In a late Tuesday afternoon hearing, AOPA had its first opportunity to argue its case against the state of Michigan's background check law before a U.S. District Court judge in eastern Michigan. The law passed in May 2002 requires a criminal record background check through the FBI for any person seeking flight training in the state to obtain a pilot license, a new certificate, or rating (additional privileges for an already licensed pilot). In a lawsuit filed in August, AOPA contends the law is a violation of Article VI, clause 2 (the "supremacy clause") of the U.S. Constitution.
A motion filed by AOPA for a preliminary injunction is aimed at blocking the state's enforcement of the new law until the court can hear the case and decide whether the state's law is preempted by federal law. AOPA also argued against the state's motion for a change of venue, contending that a substantial number of flight schools in the eastern district of Michigan have experienced a drop in students. If the judge grants the request for preliminary injunction, it will be a statement by the judge that the state appears to be intruding into a federally preempted area.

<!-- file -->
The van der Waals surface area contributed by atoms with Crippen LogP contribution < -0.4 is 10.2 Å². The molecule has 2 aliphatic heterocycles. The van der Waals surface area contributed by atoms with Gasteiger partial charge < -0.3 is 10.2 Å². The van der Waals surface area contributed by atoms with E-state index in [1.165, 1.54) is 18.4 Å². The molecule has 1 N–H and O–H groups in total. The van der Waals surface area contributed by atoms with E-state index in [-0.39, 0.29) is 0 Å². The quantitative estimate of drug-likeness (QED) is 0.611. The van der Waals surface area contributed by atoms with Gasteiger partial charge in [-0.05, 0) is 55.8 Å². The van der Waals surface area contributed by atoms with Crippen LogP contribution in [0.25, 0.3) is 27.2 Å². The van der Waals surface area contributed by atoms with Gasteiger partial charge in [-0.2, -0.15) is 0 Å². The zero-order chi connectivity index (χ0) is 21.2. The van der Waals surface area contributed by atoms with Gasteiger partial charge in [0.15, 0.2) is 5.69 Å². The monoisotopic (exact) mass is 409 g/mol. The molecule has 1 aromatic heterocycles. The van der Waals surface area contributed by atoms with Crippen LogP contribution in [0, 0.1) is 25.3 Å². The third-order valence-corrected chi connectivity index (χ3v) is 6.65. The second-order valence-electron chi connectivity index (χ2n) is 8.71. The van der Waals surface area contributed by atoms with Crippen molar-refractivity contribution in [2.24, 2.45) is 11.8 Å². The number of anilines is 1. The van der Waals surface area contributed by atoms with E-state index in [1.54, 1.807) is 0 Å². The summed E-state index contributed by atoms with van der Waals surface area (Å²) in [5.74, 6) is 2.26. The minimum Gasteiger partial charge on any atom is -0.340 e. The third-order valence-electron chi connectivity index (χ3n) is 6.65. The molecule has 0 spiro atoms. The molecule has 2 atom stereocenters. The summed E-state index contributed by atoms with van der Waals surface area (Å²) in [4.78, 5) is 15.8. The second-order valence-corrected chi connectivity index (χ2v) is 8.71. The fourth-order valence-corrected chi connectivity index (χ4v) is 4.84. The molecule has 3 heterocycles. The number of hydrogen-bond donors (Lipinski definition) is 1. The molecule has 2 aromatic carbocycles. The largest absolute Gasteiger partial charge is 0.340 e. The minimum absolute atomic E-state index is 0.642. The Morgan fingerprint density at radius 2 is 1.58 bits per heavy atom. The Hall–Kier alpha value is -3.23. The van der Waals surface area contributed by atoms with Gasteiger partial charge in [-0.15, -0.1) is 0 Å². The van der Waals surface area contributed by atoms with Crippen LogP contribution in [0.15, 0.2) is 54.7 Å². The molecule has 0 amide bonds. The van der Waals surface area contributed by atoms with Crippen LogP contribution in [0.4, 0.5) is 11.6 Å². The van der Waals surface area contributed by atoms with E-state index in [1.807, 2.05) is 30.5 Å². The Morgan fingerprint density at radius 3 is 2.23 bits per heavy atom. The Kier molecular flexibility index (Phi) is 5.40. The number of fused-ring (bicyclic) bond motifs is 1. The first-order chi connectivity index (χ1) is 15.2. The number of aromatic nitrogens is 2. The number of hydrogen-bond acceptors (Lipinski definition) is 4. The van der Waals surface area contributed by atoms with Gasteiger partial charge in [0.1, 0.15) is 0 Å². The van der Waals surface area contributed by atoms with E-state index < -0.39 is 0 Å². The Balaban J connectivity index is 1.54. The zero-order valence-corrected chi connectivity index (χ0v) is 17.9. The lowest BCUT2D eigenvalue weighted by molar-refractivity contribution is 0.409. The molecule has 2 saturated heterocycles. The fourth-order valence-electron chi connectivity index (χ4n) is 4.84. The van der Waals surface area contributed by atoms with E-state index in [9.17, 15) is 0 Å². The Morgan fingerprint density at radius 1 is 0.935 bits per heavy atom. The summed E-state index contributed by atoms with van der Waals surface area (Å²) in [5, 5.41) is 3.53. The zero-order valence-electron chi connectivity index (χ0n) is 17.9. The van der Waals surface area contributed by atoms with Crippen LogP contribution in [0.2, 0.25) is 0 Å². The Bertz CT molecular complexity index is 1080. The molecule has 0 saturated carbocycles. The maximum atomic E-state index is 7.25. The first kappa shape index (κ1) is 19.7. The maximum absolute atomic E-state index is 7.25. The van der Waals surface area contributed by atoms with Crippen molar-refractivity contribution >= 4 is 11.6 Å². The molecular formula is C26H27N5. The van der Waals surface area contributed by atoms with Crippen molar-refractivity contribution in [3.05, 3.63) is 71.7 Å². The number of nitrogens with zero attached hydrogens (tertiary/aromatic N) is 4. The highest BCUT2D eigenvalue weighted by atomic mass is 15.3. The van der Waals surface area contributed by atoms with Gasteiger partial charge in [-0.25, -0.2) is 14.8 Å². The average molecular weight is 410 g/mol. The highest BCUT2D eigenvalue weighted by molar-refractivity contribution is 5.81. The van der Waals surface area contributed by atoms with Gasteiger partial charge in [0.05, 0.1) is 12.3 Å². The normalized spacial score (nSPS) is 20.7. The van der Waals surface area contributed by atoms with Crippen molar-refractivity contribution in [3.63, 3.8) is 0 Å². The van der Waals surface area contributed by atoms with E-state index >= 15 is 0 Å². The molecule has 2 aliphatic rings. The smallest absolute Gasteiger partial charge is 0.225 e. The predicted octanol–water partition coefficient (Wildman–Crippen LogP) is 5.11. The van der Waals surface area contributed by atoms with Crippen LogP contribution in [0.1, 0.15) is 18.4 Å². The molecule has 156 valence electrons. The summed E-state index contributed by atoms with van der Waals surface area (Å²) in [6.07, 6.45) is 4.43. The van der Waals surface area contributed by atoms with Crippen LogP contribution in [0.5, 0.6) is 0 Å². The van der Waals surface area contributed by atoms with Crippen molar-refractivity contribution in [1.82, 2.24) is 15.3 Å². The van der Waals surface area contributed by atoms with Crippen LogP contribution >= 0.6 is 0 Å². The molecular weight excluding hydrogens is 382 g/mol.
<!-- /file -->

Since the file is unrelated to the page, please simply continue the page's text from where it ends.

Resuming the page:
"This is not so much an issue of aviation security as it is an issue of what regulatory matters a state may implement when it comes to aviation," said AOPA President Phil Boyer. In order to maintain one national unified standard, any regulations effecting aviation should be adopted at the federal level, not at the state or local level. "AOPA preserving a national standard for aviation rulemaking serves to keep the aviation infrastructure moving in the right direction," remarked Boyer.
The judge has said she will rule in writing on both motions that were presented on Tuesday. While no time frame is established for that ruling, AOPA has argued that the need for relief is immediate to address the impact on flight training facilities and those seeking flight training.